New York State releases Green Infrastructure Planning Guide



A Practitioner’s Guide

In June 2013, the Green  Infrastructure Center Inc. (GIC) and the New York State Department of  Environmental Conservation (DEC) released a New York edition of a green  infrastructure planning guide that will help communities protect and restore  vital green infrastructure that can help mitigate flooding, while at the same  time performing critical life sustaining functions like cleaning the air and  water.  Based on GIC’s six years of field testing and a case study  conducted in Ulster County, New York, the guide shows communities how to map  their most significant natural resources and make plans to conserve or restore  them.

Naturally occurring green  infrastructure is a valuable protection during flooding events and to mitigate  storm water runoff.  The trees and other vegetation in these natural  systems provide a host of additional environmental, social and economic  benefits including filtering pollutants from the air, water, and soil;  moderating temperatures and reducing energy use; providing wildlife habitat;  storing carbon; providing food, wood and other natural resources; increasing  property values; providing recreational opportunities and improving quality of  life.

The guide, “Evaluating and Conserving  Green Infrastructure Across the Landscape: A Practitioner’s Guide,” details  how to catalogue a community’s natural, green infrastructure assets and how to  evaluate the different natural assets and to prioritize them for long-term  stewardship.

“While most people  prefer to make land-use decisions that restore the environment, land planners  and decision makers may still overlook key natural resources. Just as we plan  for our gray infrastructure – roads, bridges, power lines, pipelines, sewer  systems – so should we plan to conserve natural resources as our green infrastructure”,  GIC’s Director Karen Firehock said.

“This is not a guide about how to  stop development or to limit population growth. Rather, it describes the steps  a community can take to determine what is important and to develop a rationale  for what to protect. Development can then occur in a manner that recognizes and  protects the area’s most important resources. In already developed areas,  resources can be restored and revitalized.”

“DEC worked collaboratively  with GIC and EPA to support the creation of this guide that provides New York’s  counties with comprehensive information about its natural resources to  strategically plan for maximum social, economic and environmental  benefits,”  said DEC Commissioner Joe Martens.

“As the Cuomo  Administration strives to develop more resilient critical infrastructure  systems through the Governor’s NYS2100 Commission, this guide will help local  officials capitalize on the concepts of the Commission. County by county, this  is a blueprint for statewide sustainability.”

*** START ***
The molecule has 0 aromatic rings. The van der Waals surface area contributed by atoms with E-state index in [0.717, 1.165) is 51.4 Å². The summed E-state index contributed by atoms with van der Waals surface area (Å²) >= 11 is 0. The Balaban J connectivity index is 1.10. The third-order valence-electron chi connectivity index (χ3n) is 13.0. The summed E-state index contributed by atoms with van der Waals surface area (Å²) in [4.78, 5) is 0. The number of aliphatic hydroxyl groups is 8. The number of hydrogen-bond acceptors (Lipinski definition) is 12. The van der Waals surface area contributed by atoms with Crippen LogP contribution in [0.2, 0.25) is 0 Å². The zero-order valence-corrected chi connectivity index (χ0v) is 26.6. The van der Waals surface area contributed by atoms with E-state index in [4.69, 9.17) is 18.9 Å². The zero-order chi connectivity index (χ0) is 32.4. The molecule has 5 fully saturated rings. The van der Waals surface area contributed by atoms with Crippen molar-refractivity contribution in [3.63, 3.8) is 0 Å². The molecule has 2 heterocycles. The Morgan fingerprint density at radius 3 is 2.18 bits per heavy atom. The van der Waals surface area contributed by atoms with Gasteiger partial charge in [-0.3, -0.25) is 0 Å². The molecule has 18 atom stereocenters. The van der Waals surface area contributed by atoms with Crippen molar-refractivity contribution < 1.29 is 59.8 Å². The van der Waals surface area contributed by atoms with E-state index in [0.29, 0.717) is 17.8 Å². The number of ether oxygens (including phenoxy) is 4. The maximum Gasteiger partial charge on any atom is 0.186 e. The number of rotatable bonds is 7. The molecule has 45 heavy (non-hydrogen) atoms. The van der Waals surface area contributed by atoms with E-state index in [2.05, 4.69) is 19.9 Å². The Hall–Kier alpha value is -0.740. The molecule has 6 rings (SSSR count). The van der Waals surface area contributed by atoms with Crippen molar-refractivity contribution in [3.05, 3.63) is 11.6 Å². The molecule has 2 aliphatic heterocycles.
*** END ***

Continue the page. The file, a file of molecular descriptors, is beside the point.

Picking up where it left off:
Naturally occurring green  infrastructure includes all the interconnected natural systems in a landscape,  such as intact forests, woodlands, wetlands, parks and rivers, as well as those  agricultural soils that provide clean water, air quality, wildlife habitat and  food.

Recent events such as Storm  Sandy and Hurricane Irene have made New Yorkers more aware of the need to  identify hazard areas and to conserve areas subject to flooding or  erosion.  The guide not only helps planners create maps to better prepare  their localities for future hazards but also helps with long-term planning to  conserve their best resources, such as key agricultural soils and sensitive  watersheds.

The Practitioner’s Guide  provides practical steps for creating green infrastructure maps and plans for a  community. It draws from field tests GIC conducted over the past six years to  learn how to evaluate and conserve natural resources. To test the applications  for New York, a pilot study was conducted in Ulster County.

“Ulster County has  remarkable natural resources that our residents and visitors enjoy,” said  Amanda LaValle, coordinator for the Ulster County Department of the  Environment.  “However, these resources are not just of local significance  but are also critical to the region. Agricultural lands in Ulster County  provide fresh, local produce to the region and our pristine streams and forests  of the county provide clean drinking water for both Ulster residents and the  region.”

DEC provided much of the data  enabling the mapping and analysis of natural resources.  All of the data  that has been compiled and mapped can be analyzed in any combination of ways to  better inform and support various DEC programs as well, including stormwater  and flood management, water and air quality issues, locating waste disposal  sites and open space and wildlife protection.


To Learn More:

To order a printed copy of  the entire guide, visit the Green Infrastructure Center website at: